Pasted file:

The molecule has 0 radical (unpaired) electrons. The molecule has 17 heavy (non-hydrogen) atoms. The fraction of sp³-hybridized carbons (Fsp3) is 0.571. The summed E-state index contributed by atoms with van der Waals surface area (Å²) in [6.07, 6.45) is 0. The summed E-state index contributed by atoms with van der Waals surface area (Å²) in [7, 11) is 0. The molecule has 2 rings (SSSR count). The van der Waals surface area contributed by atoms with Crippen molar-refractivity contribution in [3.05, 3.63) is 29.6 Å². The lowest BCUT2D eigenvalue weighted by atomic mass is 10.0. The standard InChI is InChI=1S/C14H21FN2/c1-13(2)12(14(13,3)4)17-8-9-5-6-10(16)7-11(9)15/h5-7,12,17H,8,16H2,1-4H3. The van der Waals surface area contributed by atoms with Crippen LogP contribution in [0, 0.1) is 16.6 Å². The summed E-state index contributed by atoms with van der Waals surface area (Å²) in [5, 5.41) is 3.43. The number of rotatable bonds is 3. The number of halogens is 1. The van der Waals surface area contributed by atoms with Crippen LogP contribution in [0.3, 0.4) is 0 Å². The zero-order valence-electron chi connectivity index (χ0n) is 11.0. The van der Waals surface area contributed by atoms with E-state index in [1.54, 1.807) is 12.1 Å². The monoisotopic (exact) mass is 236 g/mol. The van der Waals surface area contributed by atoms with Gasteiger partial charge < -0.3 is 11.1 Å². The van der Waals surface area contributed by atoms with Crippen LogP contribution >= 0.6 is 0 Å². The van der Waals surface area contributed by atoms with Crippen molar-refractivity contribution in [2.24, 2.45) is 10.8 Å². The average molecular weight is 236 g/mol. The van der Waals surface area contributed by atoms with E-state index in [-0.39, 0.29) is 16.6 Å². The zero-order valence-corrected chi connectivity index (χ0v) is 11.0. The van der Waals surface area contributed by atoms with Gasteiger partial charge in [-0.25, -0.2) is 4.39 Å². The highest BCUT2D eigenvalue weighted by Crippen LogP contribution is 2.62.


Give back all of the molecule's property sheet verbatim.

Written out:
The molecule has 0 radical (unpaired) electrons. The molecule has 17 heavy (non-hydrogen) atoms. The fraction of sp³-hybridized carbons (Fsp3) is 0.571. The summed E-state index contributed by atoms with van der Waals surface area (Å²) in [6.07, 6.45) is 0. The summed E-state index contributed by atoms with van der Waals surface area (Å²) in [7, 11) is 0. The molecule has 2 rings (SSSR count). The van der Waals surface area contributed by atoms with Crippen molar-refractivity contribution in [3.05, 3.63) is 29.6 Å². The lowest BCUT2D eigenvalue weighted by atomic mass is 10.0. The standard InChI is InChI=1S/C14H21FN2/c1-13(2)12(14(13,3)4)17-8-9-5-6-10(16)7-11(9)15/h5-7,12,17H,8,16H2,1-4H3. The van der Waals surface area contributed by atoms with Crippen LogP contribution in [0, 0.1) is 16.6 Å². The summed E-state index contributed by atoms with van der Waals surface area (Å²) in [5, 5.41) is 3.43. The number of rotatable bonds is 3. The number of halogens is 1. The van der Waals surface area contributed by atoms with Crippen LogP contribution in [0.3, 0.4) is 0 Å². The zero-order valence-electron chi connectivity index (χ0n) is 11.0. The van der Waals surface area contributed by atoms with E-state index in [1.54, 1.807) is 12.1 Å². The monoisotopic (exact) mass is 236 g/mol. The van der Waals surface area contributed by atoms with Gasteiger partial charge < -0.3 is 11.1 Å². The van der Waals surface area contributed by atoms with Crippen LogP contribution >= 0.6 is 0 Å². The van der Waals surface area contributed by atoms with Crippen molar-refractivity contribution in [2.24, 2.45) is 10.8 Å². The average molecular weight is 236 g/mol. The van der Waals surface area contributed by atoms with E-state index in [-0.39, 0.29) is 16.6 Å². The zero-order valence-corrected chi connectivity index (χ0v) is 11.0. The van der Waals surface area contributed by atoms with Gasteiger partial charge in [-0.25, -0.2) is 4.39 Å². The highest BCUT2D eigenvalue weighted by Crippen LogP contribution is 2.62.